However, it is an empirical fact that the percentage of recombinant population is never more than 50%! The measured value of q is always less than or equal to 0.5.

There must be some mechanism that prevents recombination from happening too often. We can make appeals as to the utility of this mechanism, and wonder whether it is good or bad to have a small number or a large number of recombinations between genes – but for now, let’s try to think of an underlying model.

Image source: wikipedia

Image source: wikipedia

The model basics:
We treat the chromosome as a linear piece of DNA, with a length of “1 chromosome” – in essence, it is a line segment of length 1. The different genes are points on this line, and are therefore assigned a position 0pos1. In reality genes have some finite width on the DNA strands so a more accurate model will treat them as small intervals, but it will be easier to consider them as points.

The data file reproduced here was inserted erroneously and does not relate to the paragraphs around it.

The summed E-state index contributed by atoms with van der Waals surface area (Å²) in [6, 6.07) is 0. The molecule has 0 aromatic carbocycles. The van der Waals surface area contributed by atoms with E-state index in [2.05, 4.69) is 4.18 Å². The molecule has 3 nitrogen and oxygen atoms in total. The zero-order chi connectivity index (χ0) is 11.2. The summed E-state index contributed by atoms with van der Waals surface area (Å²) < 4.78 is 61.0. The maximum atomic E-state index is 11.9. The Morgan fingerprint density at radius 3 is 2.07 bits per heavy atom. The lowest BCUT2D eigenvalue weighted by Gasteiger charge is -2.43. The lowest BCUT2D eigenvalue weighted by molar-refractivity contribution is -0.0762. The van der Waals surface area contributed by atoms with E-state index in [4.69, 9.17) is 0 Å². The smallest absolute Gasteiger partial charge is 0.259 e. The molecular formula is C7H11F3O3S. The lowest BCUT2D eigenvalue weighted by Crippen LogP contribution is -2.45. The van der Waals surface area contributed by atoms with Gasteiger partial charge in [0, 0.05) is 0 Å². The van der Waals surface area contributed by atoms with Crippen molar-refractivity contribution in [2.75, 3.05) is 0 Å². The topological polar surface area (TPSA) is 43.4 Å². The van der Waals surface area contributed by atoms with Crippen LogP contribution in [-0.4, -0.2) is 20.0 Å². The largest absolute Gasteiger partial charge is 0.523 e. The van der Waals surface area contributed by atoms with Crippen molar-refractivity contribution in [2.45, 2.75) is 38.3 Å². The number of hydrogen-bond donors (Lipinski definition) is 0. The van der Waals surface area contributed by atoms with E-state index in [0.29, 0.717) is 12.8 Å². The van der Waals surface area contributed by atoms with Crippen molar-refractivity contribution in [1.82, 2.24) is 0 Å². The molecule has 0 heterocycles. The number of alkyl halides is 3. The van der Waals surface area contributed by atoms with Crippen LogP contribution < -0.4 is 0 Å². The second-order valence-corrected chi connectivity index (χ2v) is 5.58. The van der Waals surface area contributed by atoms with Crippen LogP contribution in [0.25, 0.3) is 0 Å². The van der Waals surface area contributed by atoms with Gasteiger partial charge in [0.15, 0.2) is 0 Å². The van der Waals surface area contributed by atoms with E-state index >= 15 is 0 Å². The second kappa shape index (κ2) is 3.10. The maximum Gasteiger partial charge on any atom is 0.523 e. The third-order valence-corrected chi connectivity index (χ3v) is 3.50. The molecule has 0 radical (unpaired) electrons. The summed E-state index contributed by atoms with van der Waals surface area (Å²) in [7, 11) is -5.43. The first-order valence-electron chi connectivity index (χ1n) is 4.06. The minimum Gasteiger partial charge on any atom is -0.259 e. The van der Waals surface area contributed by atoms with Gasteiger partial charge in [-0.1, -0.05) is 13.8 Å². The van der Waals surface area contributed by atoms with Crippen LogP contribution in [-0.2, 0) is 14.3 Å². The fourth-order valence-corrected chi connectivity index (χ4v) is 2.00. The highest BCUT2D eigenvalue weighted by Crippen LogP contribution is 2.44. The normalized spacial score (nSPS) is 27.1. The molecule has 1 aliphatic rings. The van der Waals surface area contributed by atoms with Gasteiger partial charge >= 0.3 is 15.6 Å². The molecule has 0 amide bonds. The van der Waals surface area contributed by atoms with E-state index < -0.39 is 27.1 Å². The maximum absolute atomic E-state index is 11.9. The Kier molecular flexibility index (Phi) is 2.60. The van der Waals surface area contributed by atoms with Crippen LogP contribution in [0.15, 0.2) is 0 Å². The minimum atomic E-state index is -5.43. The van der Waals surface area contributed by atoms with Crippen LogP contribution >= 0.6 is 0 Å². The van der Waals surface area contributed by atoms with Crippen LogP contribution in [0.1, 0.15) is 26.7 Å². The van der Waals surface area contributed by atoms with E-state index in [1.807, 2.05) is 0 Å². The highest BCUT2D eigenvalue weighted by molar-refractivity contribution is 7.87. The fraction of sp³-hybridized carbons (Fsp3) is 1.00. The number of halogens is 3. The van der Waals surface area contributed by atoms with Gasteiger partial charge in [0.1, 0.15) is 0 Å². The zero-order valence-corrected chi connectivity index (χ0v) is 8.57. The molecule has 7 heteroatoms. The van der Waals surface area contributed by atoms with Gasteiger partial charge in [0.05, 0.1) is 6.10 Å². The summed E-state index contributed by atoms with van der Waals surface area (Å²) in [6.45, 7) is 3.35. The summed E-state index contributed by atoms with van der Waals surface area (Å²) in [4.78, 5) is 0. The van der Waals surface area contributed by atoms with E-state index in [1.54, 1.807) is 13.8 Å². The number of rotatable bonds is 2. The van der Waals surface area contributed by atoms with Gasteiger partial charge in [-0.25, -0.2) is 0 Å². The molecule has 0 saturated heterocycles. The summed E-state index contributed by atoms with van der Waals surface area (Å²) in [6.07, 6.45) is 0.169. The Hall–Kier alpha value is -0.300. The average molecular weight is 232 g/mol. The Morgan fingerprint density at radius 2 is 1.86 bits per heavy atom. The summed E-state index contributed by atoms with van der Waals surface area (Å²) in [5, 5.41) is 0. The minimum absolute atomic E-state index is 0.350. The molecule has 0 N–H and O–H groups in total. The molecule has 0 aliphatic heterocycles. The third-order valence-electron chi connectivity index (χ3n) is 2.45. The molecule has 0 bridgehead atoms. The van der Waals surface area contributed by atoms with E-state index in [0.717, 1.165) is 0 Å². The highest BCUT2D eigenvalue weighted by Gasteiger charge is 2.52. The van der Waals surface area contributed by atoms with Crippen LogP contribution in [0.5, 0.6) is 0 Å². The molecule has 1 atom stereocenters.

We’ll assume that the gene that codes for eye color is on the left of the gene that codes for wing size. Denoting the position of the first by x and the second by y, we have this schematic for our chromosome:


The primary element in our model is the crossover event, or a cut. In this event, two homologous chromosomes are cut at a random place, distributed uniformly across its entire length. The chromosomes then swap strands at this position.

There are two options here. If the cut occurs in in interval between x and y, the genes will be swapped, and we have recombination. However, if the cut occurs outside the interval [x,y], then those two genes will not be affected. Since the cut distribution is uniform, the chance to land between the two genes is just y-x, so the probability of recombination is q = y - x .